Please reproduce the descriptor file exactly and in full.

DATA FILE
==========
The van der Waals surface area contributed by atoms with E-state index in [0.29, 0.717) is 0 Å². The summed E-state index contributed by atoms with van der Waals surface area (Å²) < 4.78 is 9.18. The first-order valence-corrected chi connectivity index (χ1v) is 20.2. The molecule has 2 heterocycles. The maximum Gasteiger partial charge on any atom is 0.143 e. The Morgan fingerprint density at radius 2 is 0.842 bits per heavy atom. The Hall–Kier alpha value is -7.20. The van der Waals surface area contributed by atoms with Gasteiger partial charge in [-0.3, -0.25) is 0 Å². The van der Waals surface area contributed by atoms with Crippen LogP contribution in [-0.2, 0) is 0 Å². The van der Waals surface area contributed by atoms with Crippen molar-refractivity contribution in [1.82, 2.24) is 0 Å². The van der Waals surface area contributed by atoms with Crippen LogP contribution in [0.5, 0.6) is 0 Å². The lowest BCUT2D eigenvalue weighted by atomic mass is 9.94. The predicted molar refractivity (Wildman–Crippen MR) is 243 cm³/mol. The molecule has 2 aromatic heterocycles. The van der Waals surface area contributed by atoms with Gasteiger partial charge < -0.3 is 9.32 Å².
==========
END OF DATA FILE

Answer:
The van der Waals surface area contributed by atoms with E-state index in [0.29, 0.717) is 0 Å². The summed E-state index contributed by atoms with van der Waals surface area (Å²) < 4.78 is 9.18. The first-order valence-corrected chi connectivity index (χ1v) is 20.2. The molecule has 2 heterocycles. The maximum Gasteiger partial charge on any atom is 0.143 e. The Morgan fingerprint density at radius 2 is 0.842 bits per heavy atom. The Hall–Kier alpha value is -7.20. The van der Waals surface area contributed by atoms with Gasteiger partial charge in [-0.3, -0.25) is 0 Å². The van der Waals surface area contributed by atoms with Crippen LogP contribution in [-0.2, 0) is 0 Å². The van der Waals surface area contributed by atoms with Crippen molar-refractivity contribution in [1.82, 2.24) is 0 Å². The van der Waals surface area contributed by atoms with Crippen LogP contribution in [0.5, 0.6) is 0 Å². The lowest BCUT2D eigenvalue weighted by atomic mass is 9.94. The predicted molar refractivity (Wildman–Crippen MR) is 243 cm³/mol. The molecule has 2 aromatic heterocycles. The van der Waals surface area contributed by atoms with Gasteiger partial charge < -0.3 is 9.32 Å².